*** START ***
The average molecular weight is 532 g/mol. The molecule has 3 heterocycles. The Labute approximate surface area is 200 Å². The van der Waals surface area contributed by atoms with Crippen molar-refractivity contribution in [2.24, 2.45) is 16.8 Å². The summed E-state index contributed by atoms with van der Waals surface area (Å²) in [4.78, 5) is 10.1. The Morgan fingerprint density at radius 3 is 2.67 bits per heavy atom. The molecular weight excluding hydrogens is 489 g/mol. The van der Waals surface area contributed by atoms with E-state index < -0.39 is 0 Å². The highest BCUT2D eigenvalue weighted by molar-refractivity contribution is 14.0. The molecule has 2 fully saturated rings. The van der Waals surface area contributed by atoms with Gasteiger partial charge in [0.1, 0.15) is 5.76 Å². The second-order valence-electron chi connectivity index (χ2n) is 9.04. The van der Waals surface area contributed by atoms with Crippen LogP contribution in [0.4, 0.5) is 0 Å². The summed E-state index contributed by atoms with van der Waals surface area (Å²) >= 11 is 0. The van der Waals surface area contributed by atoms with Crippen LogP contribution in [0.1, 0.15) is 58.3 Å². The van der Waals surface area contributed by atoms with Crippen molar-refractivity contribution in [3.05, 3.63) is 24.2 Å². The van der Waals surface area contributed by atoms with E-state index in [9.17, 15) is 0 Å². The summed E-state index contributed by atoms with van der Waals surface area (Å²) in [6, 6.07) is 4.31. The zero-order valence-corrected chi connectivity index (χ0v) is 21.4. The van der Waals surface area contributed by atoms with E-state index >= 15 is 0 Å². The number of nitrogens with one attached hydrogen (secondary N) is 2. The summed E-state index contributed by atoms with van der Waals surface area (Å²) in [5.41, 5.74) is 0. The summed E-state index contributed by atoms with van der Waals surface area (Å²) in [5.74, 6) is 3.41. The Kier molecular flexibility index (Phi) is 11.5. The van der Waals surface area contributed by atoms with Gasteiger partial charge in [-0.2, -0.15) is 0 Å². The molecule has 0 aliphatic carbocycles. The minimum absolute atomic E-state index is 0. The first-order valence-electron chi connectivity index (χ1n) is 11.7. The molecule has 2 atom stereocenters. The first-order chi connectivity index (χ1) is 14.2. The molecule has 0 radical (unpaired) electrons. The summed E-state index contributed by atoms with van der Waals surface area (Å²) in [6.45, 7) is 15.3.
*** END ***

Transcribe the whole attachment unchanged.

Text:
The average molecular weight is 532 g/mol. The molecule has 3 heterocycles. The Labute approximate surface area is 200 Å². The van der Waals surface area contributed by atoms with Crippen molar-refractivity contribution in [2.24, 2.45) is 16.8 Å². The summed E-state index contributed by atoms with van der Waals surface area (Å²) in [4.78, 5) is 10.1. The Morgan fingerprint density at radius 3 is 2.67 bits per heavy atom. The molecular weight excluding hydrogens is 489 g/mol. The van der Waals surface area contributed by atoms with E-state index < -0.39 is 0 Å². The highest BCUT2D eigenvalue weighted by molar-refractivity contribution is 14.0. The molecule has 2 fully saturated rings. The van der Waals surface area contributed by atoms with Gasteiger partial charge in [0.1, 0.15) is 5.76 Å². The second-order valence-electron chi connectivity index (χ2n) is 9.04. The van der Waals surface area contributed by atoms with Crippen LogP contribution in [0.4, 0.5) is 0 Å². The summed E-state index contributed by atoms with van der Waals surface area (Å²) >= 11 is 0. The van der Waals surface area contributed by atoms with Crippen LogP contribution in [0.1, 0.15) is 58.3 Å². The van der Waals surface area contributed by atoms with Crippen molar-refractivity contribution in [3.05, 3.63) is 24.2 Å². The van der Waals surface area contributed by atoms with E-state index in [9.17, 15) is 0 Å². The summed E-state index contributed by atoms with van der Waals surface area (Å²) in [6, 6.07) is 4.31. The zero-order valence-corrected chi connectivity index (χ0v) is 21.4. The van der Waals surface area contributed by atoms with E-state index >= 15 is 0 Å². The number of nitrogens with one attached hydrogen (secondary N) is 2. The summed E-state index contributed by atoms with van der Waals surface area (Å²) in [5.41, 5.74) is 0. The summed E-state index contributed by atoms with van der Waals surface area (Å²) in [5.74, 6) is 3.41. The Kier molecular flexibility index (Phi) is 11.5. The van der Waals surface area contributed by atoms with Gasteiger partial charge in [-0.2, -0.15) is 0 Å². The molecule has 0 aliphatic carbocycles. The minimum absolute atomic E-state index is 0. The first-order valence-electron chi connectivity index (χ1n) is 11.7. The molecule has 2 atom stereocenters. The first-order chi connectivity index (χ1) is 14.2. The molecule has 0 radical (unpaired) electrons. The summed E-state index contributed by atoms with van der Waals surface area (Å²) in [6.45, 7) is 15.3.